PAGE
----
Wi-Fi Networks Growing in Number, Security
Page 1 of 1
Companies and consumers are using Wi-Fi networks more than ever, although security measures aren't always keeping pace, according to a new study from security firm RSA.
The seventh-annual Wireless Security Survey showed "dramatic" growth of wireless networks in New York, London and Paris.
And at a time when concern over data security is at an all-time high -- especially as the implications of high-profile breaches like TJX's are still being felt -- the study found that enterprises and home-based networks are incorporating better Wi-Fi security standards than they were in the past. There's still much room for improvement, however, RSA said.
In comparison, the number of access points in Paris grew 543 percent from last year to 4,481, while London retained its title as the "most wireless city," with 12,276 access points.
For the first time, the survey also identified the number of at-home wireless networks in play around metropolitan financial centers. In New York City, 19 percent of access points were based inside the home, while the figure was 21 percent in Paris and 55 percent in London.
When it comes to the number of public hotspots -- working on a pay-as-you go or pre-paid basis -- New York City saw year-to-year growth of 44 percent, with public hotspots now accounting for 15 percent of all of its access points.
Paris saw the most growth in public hotspots, with an over 300 percent increase, although public access points only account for 6 percent of all of the city's access points. London, meanwhile, brought up the rear in public access growth with a 34 percent increase. As a result, London's public access points represent 5 percent of its total Wi-Fi access points.
While strong growth continues for Wi-Fi deployments in each of the three cities,
The RSA study also found that 97 percent of New York City's corporate access points featured some level of encryption -- an increase of 21 percent over last year and the greatest growth spike in the seven years of the study. In Paris, 94 percent of business' Wi-Fi access points had some form of security, while only 80 percent of London' business access points were secured.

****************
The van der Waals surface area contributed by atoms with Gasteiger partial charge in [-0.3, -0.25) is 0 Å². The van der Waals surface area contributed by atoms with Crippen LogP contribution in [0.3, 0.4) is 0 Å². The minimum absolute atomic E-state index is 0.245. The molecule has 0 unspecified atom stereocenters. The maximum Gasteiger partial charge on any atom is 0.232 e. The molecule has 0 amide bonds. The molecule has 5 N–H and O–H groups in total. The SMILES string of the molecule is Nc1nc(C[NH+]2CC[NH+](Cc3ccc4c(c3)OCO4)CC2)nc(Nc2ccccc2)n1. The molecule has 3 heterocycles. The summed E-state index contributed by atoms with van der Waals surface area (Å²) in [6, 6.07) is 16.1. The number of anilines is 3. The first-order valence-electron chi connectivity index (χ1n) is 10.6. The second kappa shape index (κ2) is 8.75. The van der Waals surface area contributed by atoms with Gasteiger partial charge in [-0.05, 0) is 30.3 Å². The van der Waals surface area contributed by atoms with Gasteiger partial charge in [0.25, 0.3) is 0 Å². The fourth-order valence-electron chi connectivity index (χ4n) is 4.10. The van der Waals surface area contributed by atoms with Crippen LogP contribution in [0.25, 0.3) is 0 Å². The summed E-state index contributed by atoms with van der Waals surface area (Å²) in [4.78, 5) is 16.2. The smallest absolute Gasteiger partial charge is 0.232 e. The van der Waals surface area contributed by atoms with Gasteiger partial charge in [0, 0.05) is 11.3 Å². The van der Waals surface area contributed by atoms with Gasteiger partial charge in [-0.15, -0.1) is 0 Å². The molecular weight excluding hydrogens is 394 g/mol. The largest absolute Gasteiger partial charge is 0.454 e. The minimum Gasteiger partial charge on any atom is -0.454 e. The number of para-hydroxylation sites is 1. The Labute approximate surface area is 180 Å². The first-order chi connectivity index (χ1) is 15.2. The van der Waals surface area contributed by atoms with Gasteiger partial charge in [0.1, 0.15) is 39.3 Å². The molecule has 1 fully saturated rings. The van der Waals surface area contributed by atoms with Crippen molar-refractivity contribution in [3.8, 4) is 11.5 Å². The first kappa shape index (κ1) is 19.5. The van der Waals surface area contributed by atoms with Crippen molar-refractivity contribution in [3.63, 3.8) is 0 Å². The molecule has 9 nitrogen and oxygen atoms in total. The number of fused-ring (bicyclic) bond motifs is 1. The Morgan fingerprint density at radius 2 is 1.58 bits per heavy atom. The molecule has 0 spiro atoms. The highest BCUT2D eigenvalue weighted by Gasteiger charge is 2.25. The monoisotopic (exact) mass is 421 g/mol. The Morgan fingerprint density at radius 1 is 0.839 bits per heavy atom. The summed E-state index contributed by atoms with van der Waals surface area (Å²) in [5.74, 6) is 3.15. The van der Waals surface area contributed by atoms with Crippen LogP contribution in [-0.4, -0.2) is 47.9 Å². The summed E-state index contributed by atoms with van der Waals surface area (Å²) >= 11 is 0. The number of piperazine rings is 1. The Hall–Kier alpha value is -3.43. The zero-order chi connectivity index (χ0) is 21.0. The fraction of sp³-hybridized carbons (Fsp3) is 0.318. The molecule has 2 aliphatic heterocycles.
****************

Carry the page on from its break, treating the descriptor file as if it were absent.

In many cases, home networks appear to be more security-savvy. According to the report, 97 percent of New York City's at-home Wi-Fi access points use encryption, with 61 percent of those networks using advanced encryption.
In Paris, 98 percent of the City of Lights' at-home Wi-Fi installations were protected by encryption standards, while in London, more than 90 percent of consumers had set up security for their in-home Wi-Fi access points.
"This is good news for businesses and consumers alike," the study said.
More secure, but gaps remain
Another positive security trend is that enterprises and consumers are moving away from basic Wired Equivalent Privacy (WEP) encryption standard, adopting more secure technologies instead, the survey found. As a result, a growing number of businesses and consumers are dropping WEP in favor of Wi-Fi Protected Access (WPA) or a more advanced edition of the protocol, WPA2.
The report said that New York City-based WPA use reached 49 percent during the year, with 50 percent of all businesses having adopted WPA or stronger security.
"Overall, the adoption of non-WEP advanced encryption is encouraging," the survey said.
The rest of the wireless networks it surveyed in New York either used WEP or lacked encryption at all, however.
In Paris, the story was more promising: 71 percent of the overall Wi-Fi access points RSA found used WPA or WPA2, with 72 percent of businesses' access points using the technology. London lagged behind, with only 48 percent of its overall access points and 48 percent of its business access points using security stronger than WEP.
"We strongly urge wireless network administrators to discount WEP as a viable security mechanism and upgrade to WPA or stronger," the survey said, stating that failing to do so can leave companies "vulnerable to whole classes of attacks against both access points and wireless client computers."